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The Role of Hot Ovens in the Powder Coating Process

April 28, 2017

Of all the stages in the powder coating process, the oven baking station is the most satisfying, for this is where the curing work takes place. With that bold statement said, we need to back up this claim with some facts that illustrate the role of hot ovens in powder coating. We'll talk about temperatures and time, dwell length and cycle periods, and really get into that all-important cross-linking process.

The Expanded Role of the Powder Coating Oven

In basic terms, the role of any powder coating oven is to liquidise the adhering powder until it flows and covers a workpiece. However, things get complicated when we adopt a detail-oriented viewpoint. Yes, the heat exuded by the oven raises the sealed interior past the powder's melt point, but what happens then? It flows, reaches an intelligently designed viscosity, at which point the cross-linking stage is initiated. Back at that flow point, though, there's a "bring-up" and "dwell" period, timed events that ensure the melting point is held. Basically, cure dynamics is a science, a field that has no room for guesswork, so these periods and their associative temperatures points should be known if the finishing process is to maintain a repeatably professional look.

Demystifying Cross-Linking

This chemical bonding mechanism takes place in the hot powder coating oven when the liquidised material enters its reactive phase. The curing material bonds on a molecular level to every other melted granule, plus it bonds to the cleaned surface of the workpiece. Manufacturers tend to use the words "curing" and "cross-linking" interchangeably, which is their right, but a true cross-linked coating is one that uses a thermosetting base, not a thermoplastic material. Thermoplastics, according to lead powder coating experts, melt and fuse like plastic, then they form a smooth, protective membrane. Obviously, the thermosetting medium produces a better bond, one that chemically reacts to create an impermeable shell. Meanwhile, back in an oven that's processing a thermoplastic resin, the coating is thick and impact-resistant, but the fused results aren't quite as bond-proficient as a similar thermosetting material base.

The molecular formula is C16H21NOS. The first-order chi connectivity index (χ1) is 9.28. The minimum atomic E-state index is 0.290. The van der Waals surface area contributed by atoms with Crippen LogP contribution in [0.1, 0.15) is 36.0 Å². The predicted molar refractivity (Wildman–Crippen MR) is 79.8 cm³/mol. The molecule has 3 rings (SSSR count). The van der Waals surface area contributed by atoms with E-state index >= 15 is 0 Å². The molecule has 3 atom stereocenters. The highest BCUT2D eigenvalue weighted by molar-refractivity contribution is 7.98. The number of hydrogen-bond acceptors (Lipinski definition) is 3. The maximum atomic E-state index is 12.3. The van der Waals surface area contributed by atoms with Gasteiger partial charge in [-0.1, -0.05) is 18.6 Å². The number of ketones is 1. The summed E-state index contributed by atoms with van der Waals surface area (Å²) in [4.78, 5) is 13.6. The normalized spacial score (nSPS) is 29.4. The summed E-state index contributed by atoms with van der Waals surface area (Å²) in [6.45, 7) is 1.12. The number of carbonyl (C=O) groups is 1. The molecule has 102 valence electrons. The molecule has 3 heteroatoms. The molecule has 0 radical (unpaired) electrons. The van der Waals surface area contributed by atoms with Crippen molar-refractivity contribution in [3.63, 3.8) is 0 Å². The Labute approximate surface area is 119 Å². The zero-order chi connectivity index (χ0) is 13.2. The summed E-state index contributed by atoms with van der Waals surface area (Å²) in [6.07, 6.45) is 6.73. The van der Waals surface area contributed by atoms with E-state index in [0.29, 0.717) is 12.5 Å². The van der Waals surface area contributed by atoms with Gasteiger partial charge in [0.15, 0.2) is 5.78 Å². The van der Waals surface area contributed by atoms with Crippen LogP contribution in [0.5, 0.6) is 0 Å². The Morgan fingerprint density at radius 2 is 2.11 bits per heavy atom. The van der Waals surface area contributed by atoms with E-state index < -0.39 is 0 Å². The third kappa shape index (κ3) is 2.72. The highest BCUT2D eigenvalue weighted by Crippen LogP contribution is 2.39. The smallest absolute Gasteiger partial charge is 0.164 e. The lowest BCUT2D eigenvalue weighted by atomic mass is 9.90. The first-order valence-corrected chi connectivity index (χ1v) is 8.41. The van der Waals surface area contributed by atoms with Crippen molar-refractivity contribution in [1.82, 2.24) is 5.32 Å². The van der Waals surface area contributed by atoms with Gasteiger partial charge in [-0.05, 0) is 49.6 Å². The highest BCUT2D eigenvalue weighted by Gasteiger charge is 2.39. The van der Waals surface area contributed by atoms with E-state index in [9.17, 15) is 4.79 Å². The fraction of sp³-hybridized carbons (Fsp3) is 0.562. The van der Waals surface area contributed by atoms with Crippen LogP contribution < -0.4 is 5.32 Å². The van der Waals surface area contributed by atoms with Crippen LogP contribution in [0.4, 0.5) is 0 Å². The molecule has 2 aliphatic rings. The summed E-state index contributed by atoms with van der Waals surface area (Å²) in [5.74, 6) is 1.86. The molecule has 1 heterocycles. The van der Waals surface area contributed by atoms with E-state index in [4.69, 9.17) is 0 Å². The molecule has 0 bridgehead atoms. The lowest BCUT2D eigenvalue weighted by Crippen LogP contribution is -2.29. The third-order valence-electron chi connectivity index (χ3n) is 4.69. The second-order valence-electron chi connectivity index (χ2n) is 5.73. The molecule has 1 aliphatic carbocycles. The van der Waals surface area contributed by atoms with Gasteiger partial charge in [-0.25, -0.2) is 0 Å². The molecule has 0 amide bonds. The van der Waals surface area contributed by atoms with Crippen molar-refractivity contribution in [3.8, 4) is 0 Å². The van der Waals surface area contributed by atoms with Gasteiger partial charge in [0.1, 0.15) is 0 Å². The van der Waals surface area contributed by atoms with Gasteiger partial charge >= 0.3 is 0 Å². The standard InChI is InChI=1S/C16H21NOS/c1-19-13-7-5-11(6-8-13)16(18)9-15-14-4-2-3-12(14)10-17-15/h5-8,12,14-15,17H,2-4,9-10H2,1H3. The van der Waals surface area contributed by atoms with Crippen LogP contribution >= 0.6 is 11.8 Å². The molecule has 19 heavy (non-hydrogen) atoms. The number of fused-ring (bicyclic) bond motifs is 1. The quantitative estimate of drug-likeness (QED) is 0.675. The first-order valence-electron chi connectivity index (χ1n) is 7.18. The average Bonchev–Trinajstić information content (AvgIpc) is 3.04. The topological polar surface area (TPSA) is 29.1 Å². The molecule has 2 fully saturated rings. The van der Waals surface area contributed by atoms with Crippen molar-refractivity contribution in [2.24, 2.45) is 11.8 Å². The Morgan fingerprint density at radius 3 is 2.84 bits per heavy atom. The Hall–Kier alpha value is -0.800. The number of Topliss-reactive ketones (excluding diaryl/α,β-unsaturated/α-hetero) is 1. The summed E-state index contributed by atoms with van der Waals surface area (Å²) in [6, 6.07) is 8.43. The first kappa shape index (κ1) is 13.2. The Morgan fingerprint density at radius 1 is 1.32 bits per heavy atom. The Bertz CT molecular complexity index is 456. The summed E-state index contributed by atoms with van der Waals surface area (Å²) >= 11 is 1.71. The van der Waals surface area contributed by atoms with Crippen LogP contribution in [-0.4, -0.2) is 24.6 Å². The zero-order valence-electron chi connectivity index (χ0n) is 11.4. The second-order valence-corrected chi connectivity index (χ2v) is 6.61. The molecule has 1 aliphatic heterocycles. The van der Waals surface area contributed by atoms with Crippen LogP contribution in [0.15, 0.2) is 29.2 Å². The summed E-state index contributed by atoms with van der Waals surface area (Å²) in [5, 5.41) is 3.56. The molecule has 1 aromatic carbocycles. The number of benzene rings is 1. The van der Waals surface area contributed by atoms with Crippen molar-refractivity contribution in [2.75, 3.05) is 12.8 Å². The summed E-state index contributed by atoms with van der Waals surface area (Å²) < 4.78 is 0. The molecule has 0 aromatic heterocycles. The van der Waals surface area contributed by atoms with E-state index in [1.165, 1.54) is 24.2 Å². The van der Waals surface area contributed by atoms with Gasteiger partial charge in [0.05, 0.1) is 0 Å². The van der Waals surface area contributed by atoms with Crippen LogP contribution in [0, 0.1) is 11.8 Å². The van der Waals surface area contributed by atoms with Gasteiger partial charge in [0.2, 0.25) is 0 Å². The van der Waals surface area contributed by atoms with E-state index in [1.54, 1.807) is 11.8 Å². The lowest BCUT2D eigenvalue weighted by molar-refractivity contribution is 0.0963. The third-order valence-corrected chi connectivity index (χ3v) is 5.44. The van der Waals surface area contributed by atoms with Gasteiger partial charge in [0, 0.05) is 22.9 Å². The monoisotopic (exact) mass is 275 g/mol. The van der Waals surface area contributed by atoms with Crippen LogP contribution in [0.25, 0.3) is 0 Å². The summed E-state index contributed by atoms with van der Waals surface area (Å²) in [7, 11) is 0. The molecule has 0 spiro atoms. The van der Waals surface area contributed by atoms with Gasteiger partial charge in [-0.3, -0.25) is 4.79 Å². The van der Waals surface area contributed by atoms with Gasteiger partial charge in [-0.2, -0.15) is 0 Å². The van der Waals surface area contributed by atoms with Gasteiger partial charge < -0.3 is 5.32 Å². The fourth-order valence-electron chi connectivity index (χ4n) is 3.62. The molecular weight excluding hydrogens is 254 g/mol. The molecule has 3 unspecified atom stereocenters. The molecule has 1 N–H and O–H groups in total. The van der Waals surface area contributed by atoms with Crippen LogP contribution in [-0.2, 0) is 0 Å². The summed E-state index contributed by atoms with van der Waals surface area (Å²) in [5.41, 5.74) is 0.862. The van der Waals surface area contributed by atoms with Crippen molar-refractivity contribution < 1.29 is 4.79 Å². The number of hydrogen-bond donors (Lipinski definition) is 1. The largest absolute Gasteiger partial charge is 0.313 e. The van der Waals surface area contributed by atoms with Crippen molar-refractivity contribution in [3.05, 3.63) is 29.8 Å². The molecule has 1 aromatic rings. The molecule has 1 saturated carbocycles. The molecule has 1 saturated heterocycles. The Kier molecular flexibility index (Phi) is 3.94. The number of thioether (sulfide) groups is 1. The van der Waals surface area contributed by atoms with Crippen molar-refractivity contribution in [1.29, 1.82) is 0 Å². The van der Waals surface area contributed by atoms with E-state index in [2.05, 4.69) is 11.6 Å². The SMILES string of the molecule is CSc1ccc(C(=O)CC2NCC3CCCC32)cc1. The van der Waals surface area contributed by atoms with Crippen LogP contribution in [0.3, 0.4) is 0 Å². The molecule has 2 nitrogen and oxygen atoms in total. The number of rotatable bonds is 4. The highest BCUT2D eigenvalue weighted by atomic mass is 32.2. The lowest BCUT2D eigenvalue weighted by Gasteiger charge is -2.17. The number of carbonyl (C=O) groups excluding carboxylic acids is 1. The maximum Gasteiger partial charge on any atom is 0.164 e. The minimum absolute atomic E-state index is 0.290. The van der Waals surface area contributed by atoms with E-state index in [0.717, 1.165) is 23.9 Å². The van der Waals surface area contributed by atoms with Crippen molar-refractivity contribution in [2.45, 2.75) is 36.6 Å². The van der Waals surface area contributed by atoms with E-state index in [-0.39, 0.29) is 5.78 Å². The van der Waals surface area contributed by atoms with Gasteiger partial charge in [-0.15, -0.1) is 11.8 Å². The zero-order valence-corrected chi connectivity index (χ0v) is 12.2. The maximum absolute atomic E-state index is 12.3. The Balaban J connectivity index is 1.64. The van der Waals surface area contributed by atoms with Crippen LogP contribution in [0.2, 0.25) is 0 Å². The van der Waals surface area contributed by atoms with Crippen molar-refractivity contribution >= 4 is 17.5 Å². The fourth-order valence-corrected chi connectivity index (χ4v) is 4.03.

It's true that a commercial hot oven, one designed specifically for powder coating, doesn't use the same kind of cooking methods we see in a regular kitchen. However, there are recipes in use here. They're recipes that use time and temperatures to fluidise and cross-link special resins. There's even cross-linking ingredients in this special recipe. They ensure full chemical reactance and uniform curing, the kind of properties that benefit both the thermosetting and thermoplastic backbones of a top-tier powder coated film.

GP Industries Pty Ltd

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1 Regal Court,
Vermont South VIC 3133

Phone: (03) 9802 1355

Fax: (03) 9802 6027

Email: gp_ind@bigpond.com

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Bayswater North VIC 3153

Phone: (03) 9761 7676

Fax: (03) 9761 7671

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